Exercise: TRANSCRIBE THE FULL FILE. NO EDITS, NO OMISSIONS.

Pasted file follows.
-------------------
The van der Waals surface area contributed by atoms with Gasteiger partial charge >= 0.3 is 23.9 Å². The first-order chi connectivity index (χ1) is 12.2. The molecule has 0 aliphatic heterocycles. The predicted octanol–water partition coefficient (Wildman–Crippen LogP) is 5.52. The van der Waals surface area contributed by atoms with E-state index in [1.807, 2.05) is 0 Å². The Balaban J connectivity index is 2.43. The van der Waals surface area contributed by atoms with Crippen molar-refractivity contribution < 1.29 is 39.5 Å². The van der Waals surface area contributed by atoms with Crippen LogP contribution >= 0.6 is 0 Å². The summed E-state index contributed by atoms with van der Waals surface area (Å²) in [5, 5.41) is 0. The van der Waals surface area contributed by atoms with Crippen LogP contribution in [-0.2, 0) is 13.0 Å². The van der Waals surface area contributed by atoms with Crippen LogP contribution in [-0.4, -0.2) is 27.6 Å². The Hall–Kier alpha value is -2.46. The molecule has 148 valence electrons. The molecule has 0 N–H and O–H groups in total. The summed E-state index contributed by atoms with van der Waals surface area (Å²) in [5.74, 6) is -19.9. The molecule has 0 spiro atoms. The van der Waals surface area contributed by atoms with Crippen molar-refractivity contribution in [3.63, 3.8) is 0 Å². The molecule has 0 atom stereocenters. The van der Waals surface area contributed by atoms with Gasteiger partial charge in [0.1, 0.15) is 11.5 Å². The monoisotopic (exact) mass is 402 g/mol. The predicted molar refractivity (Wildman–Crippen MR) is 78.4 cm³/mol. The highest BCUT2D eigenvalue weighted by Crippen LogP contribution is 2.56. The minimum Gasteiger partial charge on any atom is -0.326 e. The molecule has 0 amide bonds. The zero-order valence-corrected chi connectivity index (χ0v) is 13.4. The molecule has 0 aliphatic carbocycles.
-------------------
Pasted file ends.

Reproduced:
The van der Waals surface area contributed by atoms with Gasteiger partial charge >= 0.3 is 23.9 Å². The first-order chi connectivity index (χ1) is 12.2. The molecule has 0 aliphatic heterocycles. The predicted octanol–water partition coefficient (Wildman–Crippen LogP) is 5.52. The van der Waals surface area contributed by atoms with E-state index in [1.807, 2.05) is 0 Å². The Balaban J connectivity index is 2.43. The van der Waals surface area contributed by atoms with Crippen molar-refractivity contribution < 1.29 is 39.5 Å². The van der Waals surface area contributed by atoms with Crippen LogP contribution >= 0.6 is 0 Å². The summed E-state index contributed by atoms with van der Waals surface area (Å²) in [5, 5.41) is 0. The van der Waals surface area contributed by atoms with Crippen LogP contribution in [-0.2, 0) is 13.0 Å². The van der Waals surface area contributed by atoms with Crippen LogP contribution in [-0.4, -0.2) is 27.6 Å². The Hall–Kier alpha value is -2.46. The molecule has 148 valence electrons. The molecule has 0 N–H and O–H groups in total. The summed E-state index contributed by atoms with van der Waals surface area (Å²) in [5.74, 6) is -19.9. The molecule has 0 spiro atoms. The van der Waals surface area contributed by atoms with Crippen molar-refractivity contribution in [3.63, 3.8) is 0 Å². The molecule has 0 atom stereocenters. The van der Waals surface area contributed by atoms with Gasteiger partial charge in [0.1, 0.15) is 11.5 Å². The monoisotopic (exact) mass is 402 g/mol. The predicted molar refractivity (Wildman–Crippen MR) is 78.4 cm³/mol. The highest BCUT2D eigenvalue weighted by Crippen LogP contribution is 2.56. The minimum Gasteiger partial charge on any atom is -0.326 e. The molecule has 0 amide bonds. The zero-order valence-corrected chi connectivity index (χ0v) is 13.4. The molecule has 0 aliphatic carbocycles.